Medical breakthroughs come with a human cost

Medical innovations can be risky, as this issue’s cover story on new CAR-T cell therapies for cancer reveals. The treatments, which tailor a patient’s own immune system cells to attack cancer, can be astonishingly successful. But CAR-T therapy can also be an untamed beast, unleashing a ferocious immune response that indiscriminately attacks the body. The challenge scientists face now is how to tame the therapy while retaining its cancer-killing powers.

It’s hardly the first medical advance to pose risks in its early days. Organ transplants are one of the most famous examples. In the 1960s, before the adoption of immune-suppressing drugs, fewer than 1 in 3 people were alive a year after a liver transplant (SN: 3/3/18, p. 4). The early days of open-heart surgery were also frightening. I’ve never forgotten interviewing pioneering Cleveland Clinic heart surgeon Delos “Toby” Cosgrove, who told me that when he first started performing the surgeries back in the 1970s, “half of my patients went home in a box.” He wasn’t being flippant; years later, those deaths still weighed on him.

Like those early heart surgery and transplant patients, people willing to try CAR-T therapies have exhausted their options. As reporter Laurel Hamers writes, scientists are trying to reengineer the treatments so they’re safer. Paul Martin, a pediatric oncologist at Duke University, told her: “Immunotherapy goes back a long time, but successful immunotherapy is just in its infancy.”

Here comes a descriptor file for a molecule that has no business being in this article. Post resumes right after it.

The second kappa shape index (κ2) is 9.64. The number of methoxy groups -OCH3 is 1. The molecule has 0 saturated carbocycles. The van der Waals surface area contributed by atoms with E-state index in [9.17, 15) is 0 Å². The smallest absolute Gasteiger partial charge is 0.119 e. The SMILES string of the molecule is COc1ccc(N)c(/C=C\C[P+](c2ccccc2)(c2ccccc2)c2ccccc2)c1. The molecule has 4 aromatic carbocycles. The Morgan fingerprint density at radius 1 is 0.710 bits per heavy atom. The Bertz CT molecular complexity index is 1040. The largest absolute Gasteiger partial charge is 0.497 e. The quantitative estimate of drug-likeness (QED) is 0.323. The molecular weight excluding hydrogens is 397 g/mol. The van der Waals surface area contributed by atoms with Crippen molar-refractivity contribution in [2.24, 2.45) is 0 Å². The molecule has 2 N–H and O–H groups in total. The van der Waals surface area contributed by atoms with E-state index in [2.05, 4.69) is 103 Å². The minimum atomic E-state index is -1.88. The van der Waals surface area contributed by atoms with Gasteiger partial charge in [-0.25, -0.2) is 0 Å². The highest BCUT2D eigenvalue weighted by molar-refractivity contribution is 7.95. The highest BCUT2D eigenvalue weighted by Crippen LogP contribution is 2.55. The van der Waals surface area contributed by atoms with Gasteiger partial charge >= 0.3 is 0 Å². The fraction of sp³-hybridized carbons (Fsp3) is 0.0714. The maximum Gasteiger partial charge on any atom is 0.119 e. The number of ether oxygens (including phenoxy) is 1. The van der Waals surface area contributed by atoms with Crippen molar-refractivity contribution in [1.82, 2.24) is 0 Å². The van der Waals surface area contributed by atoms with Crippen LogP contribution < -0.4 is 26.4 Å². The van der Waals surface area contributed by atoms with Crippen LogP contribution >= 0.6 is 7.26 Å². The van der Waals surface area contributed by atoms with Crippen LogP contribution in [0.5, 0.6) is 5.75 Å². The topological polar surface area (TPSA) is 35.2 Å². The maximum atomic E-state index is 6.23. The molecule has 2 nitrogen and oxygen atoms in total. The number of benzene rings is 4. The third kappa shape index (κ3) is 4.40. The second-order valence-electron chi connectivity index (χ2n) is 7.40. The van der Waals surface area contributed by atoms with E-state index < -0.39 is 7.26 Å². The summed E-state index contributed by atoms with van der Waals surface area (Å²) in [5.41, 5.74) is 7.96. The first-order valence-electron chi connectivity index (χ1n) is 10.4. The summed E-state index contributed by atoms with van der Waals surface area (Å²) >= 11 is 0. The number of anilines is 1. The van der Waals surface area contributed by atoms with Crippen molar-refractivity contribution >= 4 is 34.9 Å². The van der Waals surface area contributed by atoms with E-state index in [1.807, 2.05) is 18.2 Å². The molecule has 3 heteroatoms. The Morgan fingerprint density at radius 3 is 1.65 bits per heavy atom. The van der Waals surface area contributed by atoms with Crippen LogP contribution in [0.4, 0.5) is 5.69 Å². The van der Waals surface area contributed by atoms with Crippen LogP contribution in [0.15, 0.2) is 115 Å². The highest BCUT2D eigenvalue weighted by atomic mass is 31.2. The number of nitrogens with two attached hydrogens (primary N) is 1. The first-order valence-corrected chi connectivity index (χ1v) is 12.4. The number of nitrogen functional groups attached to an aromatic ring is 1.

Medical innovation is truly a partnership that involves patients, researchers and clinicians. If CAR-T therapy turns out to be a winner, the treatment will join other notable advances, including antibiotics, insulin and chemotherapy. Fortunately, not every advance comes at a high human cost. When “test-tube babies” debuted in July 1978, there was widespread fear that the children would be plagued with mental or physical defects (SN: 12/9/78, p. 407). Those fears proved unfounded, with millions of healthy IVF babies born since then.

We’ll continue to cover the successes and failures of biomedical innovation, and as always, provide the long view.

Nancy Shute is editor in chief of Science News Media Group. Previously, she was an editor at NPR and US News & World Report, and a contributor to National Geographic and Scientific American. She is a past president of the National Association of Science Writers.

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